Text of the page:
Now: Beautiful raised garden beds filled with herbs and veggies.
No. That's what I heard when I asked the teenager working at the big box hardward store if I could purchase a stack of wood boards I'd pulled from a large wood bin in the lumber yard. He said his supervisor told him "Since this wood was from the burn pile, we don't sell it. Tell her she can go inside and buy new 2 x 4 boards." Well of course, that sounded CRAZY to me. Why turn away someone willing to pay for perfectly good wood scraps destined to be burned? More importantly, why were they burning them versus recycling them? (That's another subject for another day.)
Luckily, the kid agreed with me. He said under his breath, "Go ask the building materials supervisor. He may have a different answer." With a little perserverance on my part and thankfully, some common sense on the part of the building materials guy, I was able to buy all the boards I needed to make this new raised garden box for $18.
I can't take credit for this idea. My good friend Don made us the first one. We've enjoyed planting an herb garden in it for years now. This year though, I wanted to expand my gardening skills beyond planting a few herbs and a single tomato plant in a pot. I knew I could make a new box all by myself.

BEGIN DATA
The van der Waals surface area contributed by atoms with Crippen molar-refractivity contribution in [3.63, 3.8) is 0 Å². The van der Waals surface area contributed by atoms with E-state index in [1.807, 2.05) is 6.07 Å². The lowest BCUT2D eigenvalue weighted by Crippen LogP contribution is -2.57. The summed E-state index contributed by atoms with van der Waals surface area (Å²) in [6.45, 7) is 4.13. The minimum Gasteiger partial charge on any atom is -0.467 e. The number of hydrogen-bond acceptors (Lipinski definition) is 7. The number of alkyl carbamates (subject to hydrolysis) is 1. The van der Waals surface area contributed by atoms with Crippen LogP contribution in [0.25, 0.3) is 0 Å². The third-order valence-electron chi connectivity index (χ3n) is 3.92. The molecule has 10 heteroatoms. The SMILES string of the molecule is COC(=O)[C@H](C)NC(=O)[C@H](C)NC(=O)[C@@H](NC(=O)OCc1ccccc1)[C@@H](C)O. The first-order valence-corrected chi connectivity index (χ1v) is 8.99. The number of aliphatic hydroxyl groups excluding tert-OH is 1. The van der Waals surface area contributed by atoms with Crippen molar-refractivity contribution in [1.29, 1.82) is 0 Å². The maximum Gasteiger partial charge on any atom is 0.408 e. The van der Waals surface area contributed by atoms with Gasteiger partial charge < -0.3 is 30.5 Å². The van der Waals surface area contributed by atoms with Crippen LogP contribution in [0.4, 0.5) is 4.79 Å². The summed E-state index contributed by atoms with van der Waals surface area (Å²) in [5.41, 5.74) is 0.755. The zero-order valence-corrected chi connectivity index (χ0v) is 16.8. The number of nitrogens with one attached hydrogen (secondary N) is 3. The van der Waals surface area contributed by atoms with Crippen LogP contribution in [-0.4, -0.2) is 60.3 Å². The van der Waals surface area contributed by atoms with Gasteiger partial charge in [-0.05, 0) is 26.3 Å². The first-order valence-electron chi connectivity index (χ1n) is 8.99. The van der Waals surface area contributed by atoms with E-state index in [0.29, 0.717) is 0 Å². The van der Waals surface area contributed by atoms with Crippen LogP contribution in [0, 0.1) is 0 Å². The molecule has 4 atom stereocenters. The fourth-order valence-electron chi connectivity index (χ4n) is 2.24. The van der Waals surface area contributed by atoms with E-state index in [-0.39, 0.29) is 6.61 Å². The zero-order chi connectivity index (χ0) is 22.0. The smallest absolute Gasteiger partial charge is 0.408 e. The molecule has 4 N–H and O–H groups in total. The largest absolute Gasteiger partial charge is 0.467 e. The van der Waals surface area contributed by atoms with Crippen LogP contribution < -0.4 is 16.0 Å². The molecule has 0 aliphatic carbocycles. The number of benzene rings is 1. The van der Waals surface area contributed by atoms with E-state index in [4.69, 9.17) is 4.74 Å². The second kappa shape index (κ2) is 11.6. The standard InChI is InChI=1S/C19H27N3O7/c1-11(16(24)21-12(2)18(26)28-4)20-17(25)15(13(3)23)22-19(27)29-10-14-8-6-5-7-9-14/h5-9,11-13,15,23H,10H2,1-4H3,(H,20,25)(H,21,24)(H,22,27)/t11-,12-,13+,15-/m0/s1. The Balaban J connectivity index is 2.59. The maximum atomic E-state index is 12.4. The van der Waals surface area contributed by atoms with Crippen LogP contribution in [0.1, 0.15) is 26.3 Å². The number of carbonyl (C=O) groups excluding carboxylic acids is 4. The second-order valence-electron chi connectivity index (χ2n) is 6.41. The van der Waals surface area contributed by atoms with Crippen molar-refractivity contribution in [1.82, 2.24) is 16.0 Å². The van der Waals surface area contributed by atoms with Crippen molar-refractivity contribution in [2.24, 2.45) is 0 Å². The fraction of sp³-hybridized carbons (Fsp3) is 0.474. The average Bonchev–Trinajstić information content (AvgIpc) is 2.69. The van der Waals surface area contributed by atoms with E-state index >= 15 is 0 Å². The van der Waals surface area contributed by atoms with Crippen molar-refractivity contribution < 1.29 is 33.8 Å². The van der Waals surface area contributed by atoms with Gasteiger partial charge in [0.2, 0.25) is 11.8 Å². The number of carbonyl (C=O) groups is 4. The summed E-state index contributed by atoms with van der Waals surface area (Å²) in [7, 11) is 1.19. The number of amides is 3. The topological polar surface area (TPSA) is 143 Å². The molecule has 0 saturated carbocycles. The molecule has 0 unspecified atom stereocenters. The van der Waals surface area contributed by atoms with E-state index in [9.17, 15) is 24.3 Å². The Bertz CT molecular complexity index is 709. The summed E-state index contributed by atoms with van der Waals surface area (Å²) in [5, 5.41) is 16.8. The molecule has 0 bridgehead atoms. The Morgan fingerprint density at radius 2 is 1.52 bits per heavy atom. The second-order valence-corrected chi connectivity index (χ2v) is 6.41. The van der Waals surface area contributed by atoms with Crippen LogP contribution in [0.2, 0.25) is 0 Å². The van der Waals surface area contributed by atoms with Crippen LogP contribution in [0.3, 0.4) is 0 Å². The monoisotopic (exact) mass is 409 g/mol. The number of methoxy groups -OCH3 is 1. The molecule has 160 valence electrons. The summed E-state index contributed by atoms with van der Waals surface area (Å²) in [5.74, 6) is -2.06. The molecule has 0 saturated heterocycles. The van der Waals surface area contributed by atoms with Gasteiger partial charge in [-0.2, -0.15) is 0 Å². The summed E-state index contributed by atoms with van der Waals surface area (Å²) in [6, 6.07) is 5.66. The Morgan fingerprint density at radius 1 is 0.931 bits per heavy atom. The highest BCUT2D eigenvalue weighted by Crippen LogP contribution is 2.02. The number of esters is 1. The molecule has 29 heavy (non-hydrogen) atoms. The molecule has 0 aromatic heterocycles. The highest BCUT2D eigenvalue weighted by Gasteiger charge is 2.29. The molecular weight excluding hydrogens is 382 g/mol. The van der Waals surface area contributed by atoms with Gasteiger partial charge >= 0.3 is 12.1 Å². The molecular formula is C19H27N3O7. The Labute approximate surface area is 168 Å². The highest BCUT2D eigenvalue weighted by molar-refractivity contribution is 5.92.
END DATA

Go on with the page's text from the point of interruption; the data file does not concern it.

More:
Here's how I did it:
Materials you'll need.
- 1 x 6 pretreated lumber scraps (ideally from your local big box store's scrap wood bin.)
- 4 x 4 boards for the corner pieces
- Deck Screws
- Metal Drywall Corner Bead
- Black metal spray paint
- Deck Stain
Determine the dimensions of the box you want to make. That will dictate the length of boards to cut.
Cut all boards and metal corner bead to the desired lengths.
6 1"x 6" boards cut 50"
6 1"x 6" boards cut 30"
4 x 4 boards cut 18"
Metal Drywall Corner bead
To assemble the box, I attached the 1" x 6" boards to the 2" x 2" corner pieces.
I like the look of old boxes with metal corners. To recreate that look, I sprayed the metal drywall corner bead with black spray paint. Once the box was assembled, I attached the corner bead to the corners of the box.
Next, I wanted something for vines and tall tomato plants up to tie up to, so I removed the glass panes from an old window frame, stapled chicken wire to the frame, and attached it to the back of the box.
I stained the box. I didn't like my first stain choice. Plus, it was different than the box I already had. So, I restained both boxes, and added metal corner bead to the box I already had so they would match.
My box doesn't have a bottom. Doesn't need one. I placed it next to my fence directly over the dirt.
Before adding the soil, I lined the sides of my box with biodegradeable landscaping cloth to make sure no soil came through the cracks when I watered. I added soil to the box. Here's a great article on how to calculate soil for your bed.
I added the plants. Tomatoes, Arugula, Cucumber, Peppers, and Asparagus Beans. My herb bed has Cilantro, Basil, Rosemary, Orange Mint, Chives, Dill, Parsley (Curly and Flat leaf). I'm getting a lot out of a little space. So far, it's all coming along nicely. I'll let you know how it goes.